. Dramatic changes in the solar corona are revealed in this four-year montage of images from the Soft X-ray Telescope (SXT) aboard Yokhoh. The 12 images are spaced at 120-day intervals from the time of the satelliteís launch in August 1991, at the maximum phase of the 11-year sunspot cycle (left), to late 1995 near the minimum phase (right). The bright glow of X-rays near activity maximum comes from very hot, million-degree coronal gases that are confined within powerful magnetic fields anchored in sunspots. Near the cycle minimum, the active regions associated with sunspots have almost disappeared, and there is an overall decrease in X-ray brightness by 100 times. (Courtesy of Gregory L. Slater and Gary A, Linford, NASA, ISAS, the Lockheed-Martin Solar and Astrophysics Laboratory, the National Astronomical Observatory of Japan, and the University of Tokyo.)
. This composite image, taken by two SOHO instruments and joined at the black circle, reveals the ultraviolet light of the Sunís atmosphere from the base of the corona to millions of kilometers above the visible solar disk. The region outside the black circle, obtained by UVCS, shines in the ultraviolet light emitted by oxygen ions flowing away from the Sun to form the solar wind. The inner image, obtained by EIT, shows the ultraviolet light emitted by iron ions at a temperature near two million degrees Kelvin. Dark areas, called coronal holes, are found at both poles of the Sun (top and bottom) and across the disk of the Sun; they are the places where the highest-speed solar wind originates. The structure of the corona is controlled by the Sunís magnetic field which forms the bright active regions on the solar disk and the ray-like structures extending from the coronal holes. [Courtesy of the SOHO UVCS consortium (outer region) and the SOHO EIT consortium (inner region). SOHO is a project of international cooperation between ESA and NASA.]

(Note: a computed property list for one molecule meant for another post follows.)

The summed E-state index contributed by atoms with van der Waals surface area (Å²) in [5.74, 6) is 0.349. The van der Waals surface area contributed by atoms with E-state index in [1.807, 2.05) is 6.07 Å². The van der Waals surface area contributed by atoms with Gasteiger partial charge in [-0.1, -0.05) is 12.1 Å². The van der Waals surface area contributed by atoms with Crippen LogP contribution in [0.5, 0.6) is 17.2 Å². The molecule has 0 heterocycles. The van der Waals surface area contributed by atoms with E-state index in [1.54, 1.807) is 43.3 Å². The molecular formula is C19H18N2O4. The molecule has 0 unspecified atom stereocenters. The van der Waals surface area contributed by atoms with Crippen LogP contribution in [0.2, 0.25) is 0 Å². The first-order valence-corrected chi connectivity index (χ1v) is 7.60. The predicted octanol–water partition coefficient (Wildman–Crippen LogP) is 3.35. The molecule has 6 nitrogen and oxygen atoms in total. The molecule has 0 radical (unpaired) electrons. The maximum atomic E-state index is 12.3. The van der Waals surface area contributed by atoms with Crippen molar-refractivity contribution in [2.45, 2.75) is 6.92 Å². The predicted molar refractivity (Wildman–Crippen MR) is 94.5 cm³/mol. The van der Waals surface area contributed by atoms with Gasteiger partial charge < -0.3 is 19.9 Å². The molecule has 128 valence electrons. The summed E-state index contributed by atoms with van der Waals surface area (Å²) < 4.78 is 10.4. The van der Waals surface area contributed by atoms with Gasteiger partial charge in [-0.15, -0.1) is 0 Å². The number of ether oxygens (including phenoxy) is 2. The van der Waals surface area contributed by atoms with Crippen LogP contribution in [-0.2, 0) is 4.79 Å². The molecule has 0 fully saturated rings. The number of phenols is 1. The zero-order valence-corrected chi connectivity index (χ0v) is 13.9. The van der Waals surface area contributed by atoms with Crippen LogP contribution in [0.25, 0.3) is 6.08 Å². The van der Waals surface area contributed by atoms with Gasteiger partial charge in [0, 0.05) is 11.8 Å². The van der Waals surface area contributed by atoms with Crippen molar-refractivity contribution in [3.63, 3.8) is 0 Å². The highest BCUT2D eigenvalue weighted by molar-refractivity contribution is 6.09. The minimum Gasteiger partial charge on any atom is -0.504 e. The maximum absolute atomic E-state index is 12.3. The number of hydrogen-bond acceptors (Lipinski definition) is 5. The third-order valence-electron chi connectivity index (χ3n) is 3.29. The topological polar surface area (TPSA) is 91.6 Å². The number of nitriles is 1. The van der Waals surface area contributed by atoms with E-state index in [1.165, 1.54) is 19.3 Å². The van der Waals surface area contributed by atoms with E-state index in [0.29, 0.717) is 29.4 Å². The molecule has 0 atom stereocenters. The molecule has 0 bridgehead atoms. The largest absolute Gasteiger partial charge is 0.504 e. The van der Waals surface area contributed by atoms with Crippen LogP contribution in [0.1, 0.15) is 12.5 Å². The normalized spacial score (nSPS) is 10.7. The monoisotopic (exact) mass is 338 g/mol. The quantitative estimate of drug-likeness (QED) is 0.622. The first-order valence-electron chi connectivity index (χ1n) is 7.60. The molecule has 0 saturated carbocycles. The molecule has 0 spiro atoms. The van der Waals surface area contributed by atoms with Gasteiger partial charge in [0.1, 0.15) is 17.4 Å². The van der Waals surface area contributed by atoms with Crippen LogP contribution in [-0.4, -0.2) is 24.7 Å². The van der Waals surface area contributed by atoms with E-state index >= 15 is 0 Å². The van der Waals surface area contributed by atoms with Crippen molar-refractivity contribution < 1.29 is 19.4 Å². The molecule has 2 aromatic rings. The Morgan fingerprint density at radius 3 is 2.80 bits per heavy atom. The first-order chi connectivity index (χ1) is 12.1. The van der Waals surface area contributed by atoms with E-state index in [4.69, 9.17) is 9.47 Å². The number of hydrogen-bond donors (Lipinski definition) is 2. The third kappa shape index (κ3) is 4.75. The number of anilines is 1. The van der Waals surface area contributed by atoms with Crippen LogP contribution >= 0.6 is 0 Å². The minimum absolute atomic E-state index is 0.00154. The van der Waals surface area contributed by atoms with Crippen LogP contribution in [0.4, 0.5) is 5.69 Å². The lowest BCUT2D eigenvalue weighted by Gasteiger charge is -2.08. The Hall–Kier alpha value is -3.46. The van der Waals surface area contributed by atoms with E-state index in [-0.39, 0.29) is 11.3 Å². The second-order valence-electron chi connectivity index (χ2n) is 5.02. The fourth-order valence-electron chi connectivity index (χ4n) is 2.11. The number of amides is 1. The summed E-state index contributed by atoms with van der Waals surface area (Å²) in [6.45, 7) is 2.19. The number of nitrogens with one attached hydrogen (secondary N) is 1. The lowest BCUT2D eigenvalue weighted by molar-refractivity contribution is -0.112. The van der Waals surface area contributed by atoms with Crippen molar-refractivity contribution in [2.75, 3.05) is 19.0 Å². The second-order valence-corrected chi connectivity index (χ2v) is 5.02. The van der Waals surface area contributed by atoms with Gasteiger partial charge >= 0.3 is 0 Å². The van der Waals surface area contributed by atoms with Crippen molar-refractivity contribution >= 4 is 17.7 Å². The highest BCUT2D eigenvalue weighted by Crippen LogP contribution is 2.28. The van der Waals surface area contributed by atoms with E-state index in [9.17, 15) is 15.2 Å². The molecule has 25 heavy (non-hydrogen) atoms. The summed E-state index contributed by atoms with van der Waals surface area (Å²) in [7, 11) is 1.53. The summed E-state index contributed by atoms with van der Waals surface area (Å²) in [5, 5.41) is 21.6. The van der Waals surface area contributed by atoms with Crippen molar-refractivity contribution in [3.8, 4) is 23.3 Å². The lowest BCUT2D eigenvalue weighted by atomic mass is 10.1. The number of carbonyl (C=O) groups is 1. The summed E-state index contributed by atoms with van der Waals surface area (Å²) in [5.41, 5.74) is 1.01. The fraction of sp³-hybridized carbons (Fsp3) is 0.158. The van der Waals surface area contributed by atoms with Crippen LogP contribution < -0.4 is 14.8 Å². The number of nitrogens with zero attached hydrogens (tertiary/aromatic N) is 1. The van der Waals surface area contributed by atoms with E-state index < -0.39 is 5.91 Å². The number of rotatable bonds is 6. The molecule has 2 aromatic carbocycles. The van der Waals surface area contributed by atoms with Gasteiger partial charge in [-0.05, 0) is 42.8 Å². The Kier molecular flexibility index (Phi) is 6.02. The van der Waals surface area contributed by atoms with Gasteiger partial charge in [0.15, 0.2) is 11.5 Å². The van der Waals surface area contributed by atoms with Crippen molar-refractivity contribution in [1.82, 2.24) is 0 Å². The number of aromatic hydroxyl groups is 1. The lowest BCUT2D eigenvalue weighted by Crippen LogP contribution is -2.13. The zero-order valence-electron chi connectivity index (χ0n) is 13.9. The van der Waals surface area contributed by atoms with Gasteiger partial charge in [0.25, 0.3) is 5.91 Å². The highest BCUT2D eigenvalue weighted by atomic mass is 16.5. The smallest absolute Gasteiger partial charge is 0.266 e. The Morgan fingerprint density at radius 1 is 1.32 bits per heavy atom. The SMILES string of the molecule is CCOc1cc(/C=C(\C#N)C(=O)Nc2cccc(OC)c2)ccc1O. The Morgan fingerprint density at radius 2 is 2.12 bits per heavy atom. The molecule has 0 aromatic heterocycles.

. Magnetic loops of all sizes rise up into the solar corona from regions of opposite magnetic polarity (black and white) in the photosphere, forming a veritable carpet of magnetism in the low corona. Energy released when oppositely directed magnetic fields meet in the corona, to reconnect and form new magnetic configurations, is one likely cause for making the solar corona so hot. (Courtesy of the SOHO EIT and MDI consortia. SOHO is a project of international cooperation between ESA and NASA.)
. Material moves in both directions away from an explosive center (left), observed as Doppler shifts when the SOHO SUMER instruments scanned across it. This is explained by a magnetic reconnection model (right), involving magnetic field lines (dashed lines with arrows for magnetic direction) and plasma flow (solid arrows). Material flowing inwards from each side, at speeds much less than the Alfvťn velocity, VA, carry magnetic fields together. At the center X, magnetic fields that point in opposite directions meet and join together, hurling material in both directions away from the point of magnetic contact at about the Alfvťn velocity.
. The trajectory of flare electrons in interplanetary space as viewed from above the Polar Regions using the Ulysses spacecraft. As the high-speed electrons move out from the Sun, they excite radiation at successively lower plasma frequencies; the numbers denote the observed frequency in kiloHertz, or kHz. Since the flaring electrons are forced to follow the interplanetary magnetic field, they do not move in a straight line from the Sun to the Earth, but instead move along the spiral pattern of the interplanetary magnetic field, shown by the solid curved lines. The squares and crosses show Ulysses radio measurements of type III radio bursts on 25 October 1994 and 30 October 1994. The approximate locations of the orbits of Mercury, Venus and the Earth are shown as circles. (Courtesy of Michael J. Reiner. Ulysses is a project of international collaboration between ESA and NASA.)